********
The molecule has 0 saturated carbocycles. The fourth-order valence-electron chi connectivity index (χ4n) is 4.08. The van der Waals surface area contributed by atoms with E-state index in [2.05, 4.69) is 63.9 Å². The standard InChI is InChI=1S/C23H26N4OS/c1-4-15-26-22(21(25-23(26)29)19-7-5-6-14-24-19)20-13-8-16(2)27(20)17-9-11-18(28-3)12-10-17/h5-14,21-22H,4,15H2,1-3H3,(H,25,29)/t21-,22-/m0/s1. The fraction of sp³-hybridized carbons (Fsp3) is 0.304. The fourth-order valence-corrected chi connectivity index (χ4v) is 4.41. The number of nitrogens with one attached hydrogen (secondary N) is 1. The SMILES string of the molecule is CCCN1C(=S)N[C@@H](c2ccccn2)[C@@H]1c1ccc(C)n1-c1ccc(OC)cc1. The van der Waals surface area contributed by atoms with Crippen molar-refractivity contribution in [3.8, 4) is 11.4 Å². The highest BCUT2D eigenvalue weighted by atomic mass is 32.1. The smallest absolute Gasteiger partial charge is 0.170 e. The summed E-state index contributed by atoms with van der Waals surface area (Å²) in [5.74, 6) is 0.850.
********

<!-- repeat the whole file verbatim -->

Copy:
The molecule has 0 saturated carbocycles. The fourth-order valence-electron chi connectivity index (χ4n) is 4.08. The van der Waals surface area contributed by atoms with E-state index in [2.05, 4.69) is 63.9 Å². The standard InChI is InChI=1S/C23H26N4OS/c1-4-15-26-22(21(25-23(26)29)19-7-5-6-14-24-19)20-13-8-16(2)27(20)17-9-11-18(28-3)12-10-17/h5-14,21-22H,4,15H2,1-3H3,(H,25,29)/t21-,22-/m0/s1. The fraction of sp³-hybridized carbons (Fsp3) is 0.304. The fourth-order valence-corrected chi connectivity index (χ4v) is 4.41. The number of nitrogens with one attached hydrogen (secondary N) is 1. The SMILES string of the molecule is CCCN1C(=S)N[C@@H](c2ccccn2)[C@@H]1c1ccc(C)n1-c1ccc(OC)cc1. The van der Waals surface area contributed by atoms with Crippen molar-refractivity contribution in [3.8, 4) is 11.4 Å². The highest BCUT2D eigenvalue weighted by atomic mass is 32.1. The smallest absolute Gasteiger partial charge is 0.170 e. The summed E-state index contributed by atoms with van der Waals surface area (Å²) in [5.74, 6) is 0.850.